Why I Am Glad I Sought a Sjogrens Diagnosis

Posted By on August 27, 2018

I’ve realized that this is the view of a lot of people, including many people who have the condition. “Ok, so you’re thirsty. Do you need a diagnosis to drink more water?” 

It isn’t that simple. Well, for some maybe it is. But after that experience, I wasn’t really sure where to go after my diagnosis. It wasn’t until I started having intense nerve pain in my feet that I went back to my rheumatologist, but she asked me why I hadn’t been in sooner. I shrugged. I wasn’t sick. I didn’t really think I had a reason.

I think it was 2011 when I got my diagnosis of primary Sjogren’s Syndrome. I had suspected it for a while, but the first round of testing indicated a “probably not” because the most common markers were absent in my blood. At that time, my primary care physician discouraged me from bothering to seek a diagnosis because it wouldn’t change anything. 

“You have a disease. That is your reason.”

From then on, I was scheduled every six months or so, and two things changed. First, my body started fighting me actively. Second, my rheumatologist rescued me. I had started thinking that having every single muscle in my body hurt was a normal thing. After all, as my primary care physician had said, it’s not like there’s anything we can do about it.

Except that I was wrong. My rheumatologist prescribed a “disease modifying” medication that not only slowed the progress of my disease, but also made my body stop hurting 24/7.  Then she prescribed two medications for my nerve pain, and set me up for routine ophthalmology that is necessary with one of the medications. I got medicine to help me make spit. (Say good bye to root canals!) I was offered medicine to compensate for having “poor quality tears.” (I later tried it, and it worked beautifully.)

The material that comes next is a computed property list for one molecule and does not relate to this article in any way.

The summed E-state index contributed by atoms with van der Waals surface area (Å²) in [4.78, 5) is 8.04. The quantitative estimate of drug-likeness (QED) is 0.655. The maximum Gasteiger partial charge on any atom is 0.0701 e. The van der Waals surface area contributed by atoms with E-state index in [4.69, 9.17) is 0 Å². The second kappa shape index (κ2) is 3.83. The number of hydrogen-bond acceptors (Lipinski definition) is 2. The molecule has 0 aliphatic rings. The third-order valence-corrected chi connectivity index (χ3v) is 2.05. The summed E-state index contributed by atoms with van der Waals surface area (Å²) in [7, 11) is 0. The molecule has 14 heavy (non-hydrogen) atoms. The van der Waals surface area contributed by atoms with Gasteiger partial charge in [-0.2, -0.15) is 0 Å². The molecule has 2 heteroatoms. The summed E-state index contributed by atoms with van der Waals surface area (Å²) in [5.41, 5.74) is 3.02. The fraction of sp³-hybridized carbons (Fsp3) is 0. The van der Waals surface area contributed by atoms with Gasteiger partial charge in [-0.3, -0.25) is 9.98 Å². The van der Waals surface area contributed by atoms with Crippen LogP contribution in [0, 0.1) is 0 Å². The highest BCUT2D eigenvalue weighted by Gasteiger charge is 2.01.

The next time I went to see her, I said “I pray for blessings for you every single day. Thank you. Thank you!” It turns out that the things you can get used to, or at least get used to thinking of as normal, can be mitigated with good medical care. And this is why I’m writing this today. If you think you might have Sjogrens, or some other auto-immune disease, and you think there’s no point in bothering with a diagnosis, or that it’s not a “real” disease, just an inconvenience, you might be underestimating the medical field and how much better you might be able to feel.

On the other hand, maybe you are one of those who just don’t feel too bad. I hope you are. I hope you never need to be on 17 pills a day like I am. I pray that your disease never progresses to the point of interfering with your life. I still recommend that you don’t belittle yourself into avoiding the medical care you should have, by thinking you’re just being a sissy. Maybe it’s the treatment your rheumatologist offers that keeps you from becoming a hot mess of symptoms. Or maybe you will catch a new symptom early and nip it in the bud because you have an expert on your side. 

In the long run, getting appropriate treatment isn’t going to do you harm, and might well be able to do you a lot of good.


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